Tales from English History: For Children

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Oliver S. Felt, 1868 - 276 pagina's
 

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Pagina 119 - In those days was Hezekiah sick unto death. And the prophet Isaiah the son of Amoz came to him, and said unto him, Thus saith the Lord, Set thine house in order; for thou shalt die, and not live.
Pagina 266 - Was fashion'd to much honour from his cradle. He was a scholar, and a ripe and good one ; Exceeding wise, fair spoken, and persuading : Lofty and sour to them that lov'd him not ; But, to those men that sought him, sweet as summer. And though he were unsatisfied in getting (Which was a sin), yet in bestowing, Madam, He was most princely. Ever witness for him Those twins of learning that he raised in you, Ipswich and Oxford...
Pagina 266 - And though he were unsatisfied in getting, Which was a sin, yet in bestowing, madam, He was most princely : ever witness for him Those twins of learning that he rais'd in you, Ipswich and Oxford ! one of which fell with him, Unwilling to outlive the good that did it; The other, though unfinish'd, yet so famous, So excellent in art and still so rising, That Christendom shall ever speak his virtue.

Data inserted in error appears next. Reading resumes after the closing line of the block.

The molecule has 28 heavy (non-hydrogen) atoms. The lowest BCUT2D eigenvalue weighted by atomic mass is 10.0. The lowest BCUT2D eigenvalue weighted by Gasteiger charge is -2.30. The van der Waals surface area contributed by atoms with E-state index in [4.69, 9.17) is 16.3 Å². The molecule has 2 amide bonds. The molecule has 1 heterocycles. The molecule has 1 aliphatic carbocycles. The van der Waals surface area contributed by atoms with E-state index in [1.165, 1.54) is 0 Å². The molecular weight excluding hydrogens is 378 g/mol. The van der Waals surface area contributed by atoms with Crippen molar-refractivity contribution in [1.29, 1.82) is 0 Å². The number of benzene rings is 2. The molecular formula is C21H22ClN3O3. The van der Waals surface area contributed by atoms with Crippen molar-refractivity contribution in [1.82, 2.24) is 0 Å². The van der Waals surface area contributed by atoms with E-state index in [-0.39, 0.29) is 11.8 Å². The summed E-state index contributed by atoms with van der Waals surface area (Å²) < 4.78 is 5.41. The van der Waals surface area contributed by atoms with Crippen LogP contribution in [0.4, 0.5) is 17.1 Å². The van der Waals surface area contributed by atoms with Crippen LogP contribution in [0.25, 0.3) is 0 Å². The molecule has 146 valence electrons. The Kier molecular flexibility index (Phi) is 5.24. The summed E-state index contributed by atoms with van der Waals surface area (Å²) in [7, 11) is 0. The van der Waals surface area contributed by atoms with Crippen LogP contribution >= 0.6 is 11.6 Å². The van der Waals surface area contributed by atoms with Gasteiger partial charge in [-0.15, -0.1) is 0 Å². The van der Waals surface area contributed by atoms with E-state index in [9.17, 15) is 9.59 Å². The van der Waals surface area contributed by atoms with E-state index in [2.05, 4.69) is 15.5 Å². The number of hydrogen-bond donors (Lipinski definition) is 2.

Pagina 264 - O father abbot, An old man, broken with the storms of state, Is come to lay his weary bones among ye ; Give him a little earth for charity...
Pagina 267 - This child here waiting at the table, whosoever shall live to see it, will prove a marvellous man.
Pagina 266 - After my death I wish no other herald, No other speaker of my living actions, To keep mine honour from corruption, But such an honest chronicler as Griffith.
Pagina 266 - The other, though unfinished, yet so famous, So excellent in art, and still so rising, That Christendom shall ever speak his virtue. His overthrow heap'd happiness upon him ; For then, and not till then, he felt himself, And found the blessedness of being little : And, to add greater honours to his age Than man could give him, he died, fearing God.
Pagina 270 - ... presently she came to complain to Sir Thomas, as he was sitting in his hall, that his lady withheld her dog from her. Presently my Lady was sent for, and the dog brought with her ; which Sir Thomas, taking in his hands, caused his wife, because she was the worthier person, to stand at the upper end of the hall, and the beggar at the lower end, and saying that he sat there to do every one justice, he bade each of them call the dog ; which, when they did, the dog went presently to the beggar, forsaking...
Pagina 272 - There tarrying his coming, as soon as she saw him, after his blessing upon her knees reverently received, she, hasting towards him, without consideration or care of herself, pressing in amongst the midst of the throng and company of the guard, that with halberds and bills went round about him, hastily ran to him, and there openly, in sight of them all, embraced him, and took him about the neck and kissed him...
Pagina 272 - When Sir Thomas More came from Westminster to the Tower-ward again, his daughter — my wife — desirous to see her father, whom she thought she should never see in this world after, and also to have his final blessing, gave attendance about the Tower Wharf where she knew he should pass by before he could enter into the Tower — there tarrying for his coming home.

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